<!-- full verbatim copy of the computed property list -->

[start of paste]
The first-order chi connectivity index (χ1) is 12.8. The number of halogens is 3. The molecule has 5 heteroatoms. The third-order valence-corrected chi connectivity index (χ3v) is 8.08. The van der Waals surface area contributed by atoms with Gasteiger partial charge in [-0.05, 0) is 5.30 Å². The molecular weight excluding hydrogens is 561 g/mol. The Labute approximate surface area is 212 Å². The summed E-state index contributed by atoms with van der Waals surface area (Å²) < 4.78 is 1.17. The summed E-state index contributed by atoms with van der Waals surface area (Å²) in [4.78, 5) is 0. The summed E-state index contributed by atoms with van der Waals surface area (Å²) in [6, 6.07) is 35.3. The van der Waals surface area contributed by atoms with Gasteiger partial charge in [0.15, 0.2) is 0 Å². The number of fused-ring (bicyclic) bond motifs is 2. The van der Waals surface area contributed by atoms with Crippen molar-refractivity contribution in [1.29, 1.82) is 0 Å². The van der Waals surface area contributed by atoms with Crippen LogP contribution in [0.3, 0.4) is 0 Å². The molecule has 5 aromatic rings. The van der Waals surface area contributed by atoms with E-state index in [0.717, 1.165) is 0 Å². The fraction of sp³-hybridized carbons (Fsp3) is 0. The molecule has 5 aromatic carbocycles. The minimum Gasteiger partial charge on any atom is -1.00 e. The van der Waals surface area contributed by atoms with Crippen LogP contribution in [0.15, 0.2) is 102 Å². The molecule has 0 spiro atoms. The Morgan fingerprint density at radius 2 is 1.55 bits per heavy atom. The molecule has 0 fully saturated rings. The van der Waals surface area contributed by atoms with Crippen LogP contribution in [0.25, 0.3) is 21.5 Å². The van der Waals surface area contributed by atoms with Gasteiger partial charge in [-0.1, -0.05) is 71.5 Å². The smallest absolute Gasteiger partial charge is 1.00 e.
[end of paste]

The first-order chi connectivity index (χ1) is 12.8. The number of halogens is 3. The molecule has 5 heteroatoms. The third-order valence-corrected chi connectivity index (χ3v) is 8.08. The van der Waals surface area contributed by atoms with Gasteiger partial charge in [-0.05, 0) is 5.30 Å². The molecular weight excluding hydrogens is 561 g/mol. The Labute approximate surface area is 212 Å². The summed E-state index contributed by atoms with van der Waals surface area (Å²) < 4.78 is 1.17. The summed E-state index contributed by atoms with van der Waals surface area (Å²) in [4.78, 5) is 0. The summed E-state index contributed by atoms with van der Waals surface area (Å²) in [6, 6.07) is 35.3. The van der Waals surface area contributed by atoms with Gasteiger partial charge in [0.15, 0.2) is 0 Å². The number of fused-ring (bicyclic) bond motifs is 2. The van der Waals surface area contributed by atoms with Crippen molar-refractivity contribution in [1.29, 1.82) is 0 Å². The van der Waals surface area contributed by atoms with Crippen LogP contribution in [0.3, 0.4) is 0 Å². The molecule has 5 aromatic rings. The van der Waals surface area contributed by atoms with E-state index in [0.717, 1.165) is 0 Å². The fraction of sp³-hybridized carbons (Fsp3) is 0. The molecule has 5 aromatic carbocycles. The minimum Gasteiger partial charge on any atom is -1.00 e. The van der Waals surface area contributed by atoms with Crippen LogP contribution in [0.15, 0.2) is 102 Å². The molecule has 0 spiro atoms. The Morgan fingerprint density at radius 2 is 1.55 bits per heavy atom. The molecule has 0 fully saturated rings. The van der Waals surface area contributed by atoms with Crippen LogP contribution in [0.25, 0.3) is 21.5 Å². The van der Waals surface area contributed by atoms with Gasteiger partial charge in [-0.1, -0.05) is 71.5 Å². The smallest absolute Gasteiger partial charge is 1.00 e.